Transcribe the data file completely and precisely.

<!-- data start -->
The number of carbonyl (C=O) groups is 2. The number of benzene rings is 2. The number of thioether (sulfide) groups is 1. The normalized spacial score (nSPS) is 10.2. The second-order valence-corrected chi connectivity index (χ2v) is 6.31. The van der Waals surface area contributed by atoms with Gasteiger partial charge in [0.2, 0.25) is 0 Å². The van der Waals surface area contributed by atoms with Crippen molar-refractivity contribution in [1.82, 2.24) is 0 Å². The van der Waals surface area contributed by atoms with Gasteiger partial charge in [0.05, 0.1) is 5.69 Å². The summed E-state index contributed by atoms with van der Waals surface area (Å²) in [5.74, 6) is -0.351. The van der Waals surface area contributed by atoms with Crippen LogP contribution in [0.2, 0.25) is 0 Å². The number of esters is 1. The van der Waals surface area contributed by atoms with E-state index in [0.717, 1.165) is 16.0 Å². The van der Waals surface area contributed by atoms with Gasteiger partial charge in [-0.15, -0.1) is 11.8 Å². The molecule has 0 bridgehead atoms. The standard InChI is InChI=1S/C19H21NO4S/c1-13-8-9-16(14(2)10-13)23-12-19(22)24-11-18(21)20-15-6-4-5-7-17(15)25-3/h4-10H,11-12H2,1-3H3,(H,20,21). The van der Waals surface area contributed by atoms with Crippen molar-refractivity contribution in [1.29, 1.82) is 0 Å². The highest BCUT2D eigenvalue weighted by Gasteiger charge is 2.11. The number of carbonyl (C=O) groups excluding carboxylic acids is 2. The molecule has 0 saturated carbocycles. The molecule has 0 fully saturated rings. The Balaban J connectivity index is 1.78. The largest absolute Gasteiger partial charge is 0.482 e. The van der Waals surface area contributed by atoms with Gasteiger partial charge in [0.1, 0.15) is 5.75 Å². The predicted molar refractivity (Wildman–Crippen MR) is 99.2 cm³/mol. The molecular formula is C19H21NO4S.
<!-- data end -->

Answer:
The number of carbonyl (C=O) groups is 2. The number of benzene rings is 2. The number of thioether (sulfide) groups is 1. The normalized spacial score (nSPS) is 10.2. The second-order valence-corrected chi connectivity index (χ2v) is 6.31. The van der Waals surface area contributed by atoms with Gasteiger partial charge in [0.2, 0.25) is 0 Å². The van der Waals surface area contributed by atoms with Crippen molar-refractivity contribution in [1.82, 2.24) is 0 Å². The van der Waals surface area contributed by atoms with Gasteiger partial charge in [0.05, 0.1) is 5.69 Å². The summed E-state index contributed by atoms with van der Waals surface area (Å²) in [5.74, 6) is -0.351. The van der Waals surface area contributed by atoms with Crippen LogP contribution in [0.2, 0.25) is 0 Å². The number of esters is 1. The van der Waals surface area contributed by atoms with E-state index in [0.717, 1.165) is 16.0 Å². The van der Waals surface area contributed by atoms with Gasteiger partial charge in [-0.15, -0.1) is 11.8 Å². The molecule has 0 bridgehead atoms. The standard InChI is InChI=1S/C19H21NO4S/c1-13-8-9-16(14(2)10-13)23-12-19(22)24-11-18(21)20-15-6-4-5-7-17(15)25-3/h4-10H,11-12H2,1-3H3,(H,20,21). The van der Waals surface area contributed by atoms with Crippen molar-refractivity contribution in [1.29, 1.82) is 0 Å². The highest BCUT2D eigenvalue weighted by Gasteiger charge is 2.11. The number of carbonyl (C=O) groups excluding carboxylic acids is 2. The molecule has 0 saturated carbocycles. The molecule has 0 fully saturated rings. The Balaban J connectivity index is 1.78. The largest absolute Gasteiger partial charge is 0.482 e. The van der Waals surface area contributed by atoms with Gasteiger partial charge in [0.1, 0.15) is 5.75 Å². The predicted molar refractivity (Wildman–Crippen MR) is 99.2 cm³/mol. The molecular formula is C19H21NO4S.